Over the last few days three things were brought to the fore in the local press after people continued to point fingers and talk about the situations in their majlises etc: one thing that has been talked about for years in Bahrain is the issue of naturalization, which is a very emotive subject with the opposition (read the majority of Bahrain) believing that the process is adopted purely to strengthen the hand of government by bringing in new naturalized citizens and use them to skew the electoral outcome and change the country’s demographic; the government on the other hand say that there are no such motives and they are granting citizenship only to those who qualify.
My say: we’re tired of this shit. It’s high time to establish an independent commission of enquiry with free access to all records and persons and then publish a report. If the government is found at fault, then amend/change the laws to ensure that it does not transgress it in the future. If on the other hand it finds that the public’s fears are unfounded, then the public should just shut up and let us get on with our lives.
Second thing: Muharraq, that island which defines Bahraini culture, politics and opposition throughout its ages, has once again rocked the boat.
It’s various “majlises” – community halls presided over by luminaries of neighbourhoods and used as simple devices to while away the time, plan political movements, and strengthen the community spirit and good neighbourliness – have decided that they have had enough with sectarian-motivated political movements and told all political societies in Muharraq that they couldn’t give a shit about them, especially the Asalah (Wahabi) and Minbar (Muslim Brotherhood) that they will not support them any more as their programs in the 2002 elections were far too sectarian and government-allied. The majlises will front and support their own candidates in opposition to these Islamist movements.
Then a tonne of bricks came tumbling on them, by way of our prime minister who defines their roles as:
Addressing the majlis owners, he stressed their role in diagnosing the citizensâ€™ needs and referring them to government officials.
Mainly relegating their ancient role to that of triage rooms in hospitals; just conduits to the “real thing.” He also had this nugget of wisdom to dispense:
he warned against misusing the parliament to raise controversial issues which could only smear the legislative luster.
Sorry sir, I wholeheartedly disagree with your premises. I would rather our parliament raise these contentious issues and solve them, rather than leave them to fester and ultimately explode in our communities.
As to the majlises, they are regarded by the community as localised mini-parliaments to inculcate the spirit of democracy and solve local issues locally, rather than be a conduit to the government, which they certainly can do should they so wish. Majlises are excellent at fostering and enhancing the community spirit, as such, their activities should not be curtailed. And if you believe that you can, then allow me to tell you sir, that you are ill informed. Some of these majlises have been going since 1957, some might even have been established before that, so leave them alone, they’re doing a good job throughout the kingdom.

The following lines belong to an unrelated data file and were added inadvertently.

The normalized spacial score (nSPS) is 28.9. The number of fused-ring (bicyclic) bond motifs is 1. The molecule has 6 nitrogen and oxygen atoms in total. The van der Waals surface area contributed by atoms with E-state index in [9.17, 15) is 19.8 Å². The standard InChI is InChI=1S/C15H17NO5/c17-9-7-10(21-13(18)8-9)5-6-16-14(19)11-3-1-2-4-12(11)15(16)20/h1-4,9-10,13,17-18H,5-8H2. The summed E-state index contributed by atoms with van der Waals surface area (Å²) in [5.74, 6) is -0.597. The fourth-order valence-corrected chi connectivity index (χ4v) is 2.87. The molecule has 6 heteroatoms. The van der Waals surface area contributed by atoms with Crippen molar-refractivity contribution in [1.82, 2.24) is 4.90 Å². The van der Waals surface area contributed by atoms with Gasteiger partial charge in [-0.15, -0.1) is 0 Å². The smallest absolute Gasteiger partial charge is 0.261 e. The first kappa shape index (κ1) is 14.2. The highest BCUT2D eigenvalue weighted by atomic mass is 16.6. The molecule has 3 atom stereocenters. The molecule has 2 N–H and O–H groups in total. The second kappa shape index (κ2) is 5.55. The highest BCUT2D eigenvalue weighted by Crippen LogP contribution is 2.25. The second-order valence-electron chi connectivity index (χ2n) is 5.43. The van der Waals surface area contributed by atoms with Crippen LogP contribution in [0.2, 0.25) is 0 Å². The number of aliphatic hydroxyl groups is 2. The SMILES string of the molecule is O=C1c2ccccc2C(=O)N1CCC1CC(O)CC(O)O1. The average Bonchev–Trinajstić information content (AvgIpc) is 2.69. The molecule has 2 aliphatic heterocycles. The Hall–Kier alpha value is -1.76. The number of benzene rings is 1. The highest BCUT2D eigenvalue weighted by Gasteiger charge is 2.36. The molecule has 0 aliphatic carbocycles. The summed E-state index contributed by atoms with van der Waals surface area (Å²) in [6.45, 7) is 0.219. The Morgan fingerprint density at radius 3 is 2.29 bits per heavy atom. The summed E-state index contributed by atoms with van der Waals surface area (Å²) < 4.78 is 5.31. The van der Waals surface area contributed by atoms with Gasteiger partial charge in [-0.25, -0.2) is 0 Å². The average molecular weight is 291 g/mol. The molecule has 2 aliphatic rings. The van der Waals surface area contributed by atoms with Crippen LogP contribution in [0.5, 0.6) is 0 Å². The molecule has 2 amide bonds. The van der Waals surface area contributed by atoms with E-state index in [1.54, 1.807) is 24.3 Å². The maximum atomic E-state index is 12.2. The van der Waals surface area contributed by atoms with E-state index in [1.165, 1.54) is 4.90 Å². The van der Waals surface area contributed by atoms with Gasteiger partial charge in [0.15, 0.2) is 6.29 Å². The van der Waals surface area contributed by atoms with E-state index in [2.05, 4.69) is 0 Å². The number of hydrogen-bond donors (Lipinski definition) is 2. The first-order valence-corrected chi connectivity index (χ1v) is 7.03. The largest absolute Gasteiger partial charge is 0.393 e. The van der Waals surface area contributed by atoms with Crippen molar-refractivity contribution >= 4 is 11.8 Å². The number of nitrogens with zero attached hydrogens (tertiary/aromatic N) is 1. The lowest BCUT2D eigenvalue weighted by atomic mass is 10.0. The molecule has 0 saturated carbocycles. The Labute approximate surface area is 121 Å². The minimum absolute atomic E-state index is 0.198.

Third and final thing (I’ve got to get work done, after a wonderful 2-day weekend!): The dogs are out once again attacking “Haq’s” right to petition the UN to get involved in Bahrain’s political scene by sponsoring or aiding in correcting the 2002 constitution. They have collected 82,000 signatures in a petition calling for the restoration of the 1973 constitution, or proper amendment of the 2002 constitution. Faisal Foulath, famous Shura Council specialist in brainfarts, is calling the Haq movement liars and basically is being used to start another smear campaign against them.
The prime minister also obliquely mentioned them and lambasted them for their efforts in his visit to Muharraq (he was rather busy wasn’t he? Attacking 3 subjects in one, THIS is what I call efficient damage control!) in which he stated:
The Premier yesterday warned against raising controversial issues which may drive wedges in the community and serve narrow personal interests. â€œDemocracy, openness and freedom of opinion should not be used as a pretext to violate the law, sow sectarian sedition, or falsify truths in international arenas, claiming internal liberties are curbed,â€
Alrighty then… so he too found it distasteful that Haq went whining to the UN. But then, if the Royal Court would accept receiving popular petitions, they might not have resorted to such a measure.
Things are hotting up my friends! Elections must be really really close now. And my fellow Bahrainis would recognise this flurry of activities of promising more reforms, building more houses, visiting the poor and making them promises, and cleaning the roads and painting the curb-stones and the outpouring of wisdom by the tanker-load by senior officials in and out of government are just signs that we have gotten used to.
These cleanups remind me of the preparation for the GCC conference before they hit the island for a day or two, the whole island gets a face lift. Maybe having the elections every four years will now be regarded as a good thing if they’re going to clean up the place more often than the GCC shindigs.
Have an excellent Sunday my friends, the very first first day of the week in the history of Bahrain!